by Marcel Hernandez, ND
OK, I confess — there is (still) no perfect diet that will work wonders for everyone, everywhere.
Of course, there are certain eternal dietary truths that have never changed and never will. The human body hasn’t changed in a very long while, so the foods that helped or harmed us in the past have not changed, either.
There are definite, consistent, timeless dietary no-no’s: starchy carbs, refined sugars, highly saturated fats, processed meats, excess caffeine, alcohol, trans fats;, preservatives, fillers, added colors – the list is daunting.
Thankfully, beyond the no-no’s there are plenty of “yes!-yes’s!” that deserve our attention and enjoyment: several servings per day of fresh fruits and vegetables (seasonal produce, if possible), healthy oils such as extra virgin olive and extra virgin coconut, a variety of protein sources (long discussion!), conscious use of culinary herbs (topic for another long talk) – and many more.
What is the “ethnic diet” we referred to in the title?
It’s a set of food factors that need to be taken into consideration for a variety of reasons: our life-long flavor preferences, our genetic adaptations, emotional factors, and cultural and hereditary habits.
It isn’t easy for persons whose ancestry is not from the Mediterranean countries to disregard their genetic inheritance and suddenly embark on the “Mediterranean diet” even though it’s long been regarded as one of the healthiest in the world.
It would be far more pleasant, efficient, effective, and sustainable to apply the aforementioned yes/no principles to a diet that conforms to our unique ethnic heritage.
Not all ethnic diets are healthy. I’ll happily cite myself as an example.
My genetic origin for many generations on both sides is Cuban. Cubans eat lots of rice every day, plus potatoes, black beans, white bread, and meat of all kinds. They also like espresso – all day long – and sugar-laden sweets. While tropical fruits are eaten when they’re available, there are very few vegetables in the Cuban diet.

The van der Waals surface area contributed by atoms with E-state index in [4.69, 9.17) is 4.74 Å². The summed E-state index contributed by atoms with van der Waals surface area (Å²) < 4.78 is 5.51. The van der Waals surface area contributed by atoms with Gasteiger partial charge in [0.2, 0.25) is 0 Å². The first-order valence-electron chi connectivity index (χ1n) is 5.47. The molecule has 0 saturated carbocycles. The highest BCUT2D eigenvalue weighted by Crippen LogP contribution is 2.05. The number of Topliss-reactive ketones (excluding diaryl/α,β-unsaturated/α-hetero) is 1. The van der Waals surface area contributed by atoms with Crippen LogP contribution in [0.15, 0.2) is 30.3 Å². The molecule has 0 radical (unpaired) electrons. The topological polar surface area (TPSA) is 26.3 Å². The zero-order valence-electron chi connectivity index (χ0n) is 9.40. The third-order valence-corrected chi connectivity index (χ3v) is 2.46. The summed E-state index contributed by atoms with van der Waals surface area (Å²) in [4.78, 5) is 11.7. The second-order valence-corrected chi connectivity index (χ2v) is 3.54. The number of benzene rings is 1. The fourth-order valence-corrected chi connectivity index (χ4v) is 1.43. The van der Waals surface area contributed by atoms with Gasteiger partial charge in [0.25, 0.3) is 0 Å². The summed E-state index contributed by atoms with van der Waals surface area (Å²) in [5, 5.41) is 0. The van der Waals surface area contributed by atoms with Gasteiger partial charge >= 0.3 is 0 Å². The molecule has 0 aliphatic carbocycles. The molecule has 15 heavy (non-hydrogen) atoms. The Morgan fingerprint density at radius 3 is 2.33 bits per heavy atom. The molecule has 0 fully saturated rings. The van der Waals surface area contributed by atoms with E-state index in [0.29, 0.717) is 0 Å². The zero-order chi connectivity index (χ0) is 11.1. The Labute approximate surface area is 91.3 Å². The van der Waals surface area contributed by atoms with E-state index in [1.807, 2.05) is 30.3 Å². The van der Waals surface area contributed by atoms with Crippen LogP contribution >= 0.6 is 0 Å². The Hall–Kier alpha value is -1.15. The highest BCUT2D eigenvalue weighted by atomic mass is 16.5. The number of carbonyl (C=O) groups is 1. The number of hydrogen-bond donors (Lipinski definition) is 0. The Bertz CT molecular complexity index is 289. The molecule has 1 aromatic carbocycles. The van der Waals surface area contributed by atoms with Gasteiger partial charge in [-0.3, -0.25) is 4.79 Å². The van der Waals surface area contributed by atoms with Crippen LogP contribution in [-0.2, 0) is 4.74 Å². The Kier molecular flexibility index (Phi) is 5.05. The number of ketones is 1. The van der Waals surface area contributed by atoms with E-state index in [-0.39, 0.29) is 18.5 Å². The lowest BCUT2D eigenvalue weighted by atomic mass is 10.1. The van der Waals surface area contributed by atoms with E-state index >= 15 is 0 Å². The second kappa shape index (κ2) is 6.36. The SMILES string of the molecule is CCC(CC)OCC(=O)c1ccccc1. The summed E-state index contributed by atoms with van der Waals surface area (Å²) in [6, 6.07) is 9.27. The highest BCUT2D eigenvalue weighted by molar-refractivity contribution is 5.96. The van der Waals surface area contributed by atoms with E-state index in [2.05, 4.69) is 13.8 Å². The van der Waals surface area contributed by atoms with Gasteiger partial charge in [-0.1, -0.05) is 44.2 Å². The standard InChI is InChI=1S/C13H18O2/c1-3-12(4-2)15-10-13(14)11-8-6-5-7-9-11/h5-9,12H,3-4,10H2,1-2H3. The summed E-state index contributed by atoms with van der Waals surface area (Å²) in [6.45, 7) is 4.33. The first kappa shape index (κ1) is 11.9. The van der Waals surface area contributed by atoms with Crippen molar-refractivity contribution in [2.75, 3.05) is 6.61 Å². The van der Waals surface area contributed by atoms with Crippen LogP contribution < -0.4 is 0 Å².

So – the Cuban diet ranks far down the list of healthy diets! Yet I do enjoy the aromas, spices, and tastes of traditional Cuban food.
The way I’ve adapted is to cut down on the carbs – I eat rice maybe 2-3 times a week, white bread about the same, no red meat, very few potatoes, and extremely limited sweets.
I’ve greatly expanded my produce intake, though I still like my morning espresso – but I take no caffeine after breakfast.
I love to infuse Cuban flavors in much of my cooking, to Dr. Connie’s shared delight. This approach keeps me connected to my culinary ancestry, while keeping me reasonably hale and hearty.
In my naturopathic medical practice, I’ve helped patients from many ethnic backgrounds to modify their traditional diets.
Usually, there will be some healthy starting points from which we can begin to adapt the traditional diet.
For example, Asian diets are rich in veggies, so it’s easy to retain ethnic authenticity, while shifting a few ingredients to healthier alternatives here and there.
Most Northern European diets are nutritionally similar to the traditional Cuban diet: heavy on meat, carbs, and sugar. So the transition can be a bit more worrisome than for Asians. Still, in every ethnic diet there are clear starting points for honoring the basics of a healthy diet.
If your origins are Scandinavian or German, for example, you could reduce potatoes and eat more fresh, raw fruit and raw or lightly steamed veggies.
Making salad the “main dish” kills hunger, because it gives the body the nutrients it’s looking for but can never find in all those empty carbs, fats, and sugars.
What happens when you switch to a diet where salad is the main dish? After a week or two of mild discomfort and discontent, you’ll find the carb-fat-sugar cravings fading. You could eliminate the heavy meats and substitute occasional fish, and/or veggie-based meat substitutes. You’ll feel better, your hunger will be more fully satisfied, and you may very well shed a few (or quite a few) pounds in the process.
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